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Alexandre Desplat with his prize.Credit Valerie Macon/Agence France-Presse — Getty Images

And, hurrah, Alexandre Desplat finally won an Oscar for best original soundtrack, for his yodeler-laced compositions for “The Grand Budapest Hotel,” this after getting nominated eight times. (Mind you, two of those nominations were from this year; even he was worried they’d cancel each other out.)

It’s good to note, for those still mourning the losses of “Boyhood,” that a small independent film about the passing of time wouldn’t have had a chance in many other years, something Mr. Linklater noted on the red carpet.

“I think if ‘Birdman’ and ‘Boyhood’ are duking it out,” he said, “that’s pretty amazing.”

Oscars 2015: The Numbers, the Backlash and More


As awards season mop-up operations continue, here are a few developments to catch up on:

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Patricia Arquette accepting her Oscar on Sunday.Credit Kevin Winter/Getty Images

The Viewer Gap: The ratings for the Oscar telecast were down nearly 15 percent from last year, reports the Bagger’s colleagues Michael Cieply and Brooks Barnes, who write that the dearth of box office hits in the Oscar mix was a big factor. “It’s sad, but most people have to finally accept that the Oscars have become, well, elitist and not in step with anything that is actually popular,” Philip Hallman, a film studies librarian at the University of Michigan, tells them. “No one really believes anymore that the films they chose are the ones that are going to last over time.” Read more.

Patricia Arquette Backlash: Meryl Streep and other stars cheered the supporting actress Oscar winner when in her acceptance speech she championed “wage equality once and for all, and equal rights for women in the United States of America.” But her backstage remarks in the press room afterward were not so roundly hailed. “It’s time for all the women in America and all the men that love women, and all the gay people, and all the people of color that we’ve all fought for to fight for us now,” she told the assembled news media, a comment that drew rebukes from several quarters, Variety reports. Read more.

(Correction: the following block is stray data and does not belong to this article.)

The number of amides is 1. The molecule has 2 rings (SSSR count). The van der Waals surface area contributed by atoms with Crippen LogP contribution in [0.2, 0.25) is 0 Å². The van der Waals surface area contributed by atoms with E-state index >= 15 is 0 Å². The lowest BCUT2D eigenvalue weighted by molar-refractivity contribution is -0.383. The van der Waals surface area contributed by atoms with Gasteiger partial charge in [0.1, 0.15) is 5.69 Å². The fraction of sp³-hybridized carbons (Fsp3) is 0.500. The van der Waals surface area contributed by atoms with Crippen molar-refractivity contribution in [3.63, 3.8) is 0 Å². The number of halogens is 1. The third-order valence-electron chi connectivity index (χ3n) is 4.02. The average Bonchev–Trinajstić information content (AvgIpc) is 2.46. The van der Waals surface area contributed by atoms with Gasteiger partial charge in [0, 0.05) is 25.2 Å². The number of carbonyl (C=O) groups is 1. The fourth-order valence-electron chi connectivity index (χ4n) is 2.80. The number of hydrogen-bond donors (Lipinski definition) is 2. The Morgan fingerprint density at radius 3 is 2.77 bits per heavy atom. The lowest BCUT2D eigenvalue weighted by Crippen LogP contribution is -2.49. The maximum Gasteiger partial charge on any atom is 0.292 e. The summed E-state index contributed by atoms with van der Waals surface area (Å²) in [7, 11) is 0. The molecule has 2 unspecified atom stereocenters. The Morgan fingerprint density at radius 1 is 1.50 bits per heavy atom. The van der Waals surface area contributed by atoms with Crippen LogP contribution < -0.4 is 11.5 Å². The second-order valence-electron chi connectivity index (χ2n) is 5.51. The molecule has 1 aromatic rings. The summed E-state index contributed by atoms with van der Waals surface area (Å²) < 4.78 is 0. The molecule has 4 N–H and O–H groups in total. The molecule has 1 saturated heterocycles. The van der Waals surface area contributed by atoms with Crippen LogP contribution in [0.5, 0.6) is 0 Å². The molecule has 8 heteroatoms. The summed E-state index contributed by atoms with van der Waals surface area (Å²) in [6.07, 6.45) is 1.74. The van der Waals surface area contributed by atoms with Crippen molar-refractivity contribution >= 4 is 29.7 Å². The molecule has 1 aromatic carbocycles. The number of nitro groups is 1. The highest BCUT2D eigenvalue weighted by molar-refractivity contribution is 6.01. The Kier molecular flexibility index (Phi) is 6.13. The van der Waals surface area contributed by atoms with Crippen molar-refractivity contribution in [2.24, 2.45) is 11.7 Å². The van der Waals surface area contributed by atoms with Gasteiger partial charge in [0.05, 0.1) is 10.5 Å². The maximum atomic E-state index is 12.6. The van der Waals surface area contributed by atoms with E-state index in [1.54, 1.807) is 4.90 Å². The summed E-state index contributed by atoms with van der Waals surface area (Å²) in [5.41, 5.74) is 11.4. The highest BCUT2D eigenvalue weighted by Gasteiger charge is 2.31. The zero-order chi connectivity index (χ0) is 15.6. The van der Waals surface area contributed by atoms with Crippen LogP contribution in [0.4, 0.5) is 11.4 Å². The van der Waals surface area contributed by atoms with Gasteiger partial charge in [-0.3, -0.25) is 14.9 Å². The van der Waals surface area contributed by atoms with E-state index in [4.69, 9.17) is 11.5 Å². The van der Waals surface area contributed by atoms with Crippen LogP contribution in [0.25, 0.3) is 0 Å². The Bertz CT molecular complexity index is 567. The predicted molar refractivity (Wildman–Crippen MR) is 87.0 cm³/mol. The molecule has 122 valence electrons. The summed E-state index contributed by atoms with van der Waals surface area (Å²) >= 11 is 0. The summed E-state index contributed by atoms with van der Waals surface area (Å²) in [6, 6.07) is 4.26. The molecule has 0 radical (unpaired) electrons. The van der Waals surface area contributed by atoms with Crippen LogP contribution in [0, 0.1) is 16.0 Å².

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Pawel Pawlikowski, the “Ida” director, accepting the Oscar on Sunday. The orchestra tried to play him off, but he won that battle.Credit Kevin Winter/Getty Images

Celebration in Poland: By winning the foreign-language Oscar, “Ida,” the period drama about an 18-year-old novitiate who discovers she’s Jewish, broke the country’s nine-film losing streak. As the Bagger’s colleague Rick Lyman reports, news of the victory dominated Poland’s television channels on Monday, with politicians and experts debating the country’s international image in film and other important matters (like Oscar fashions). “Ida,” directed by Pawel Pawlikowski, had drawn controversy from nationalist critics unhappy with how Poland’s role in the Holocaust was portrayed. But Mr. Lyman notes, “For the most part, though, the controversy was pushed aside Monday in a huge national wave of congratulation.” Read more.

Lamentation in Italy: The opening-night selection last year at the Venice Film Festival was “Birdman.” But the jury of that event passed over the eventual best picture Oscar winner and awarded its top prize to “A Pigeon Sat on a Branch Reflecting on Existence,” the Swedish drama. Now Italian newspapers and other commentators are bemoaning the oversight, according to Variety, citing headlines like this one in the daily La Stampa: “’Birdman’ and its missed Venice opportunity.” Read more.

A Joan Rivers (Non-) Explanation: After the In Memoriam segment concluded without a mention of the death of the top fashion cop, outrage poured forth on Twitter. The Los Angeles Times checked in with the Academy on Monday and received this statement that doesn’t exactly explain the omission but is probably all we’ll get: “Joan Rivers is among the many worthy artists and filmmakers we were unfortunately unable to feature in the In Memoriam segment of this year’s Oscar show. She is, however, included in our In Memoriam gallery on Oscar.com.” Read more.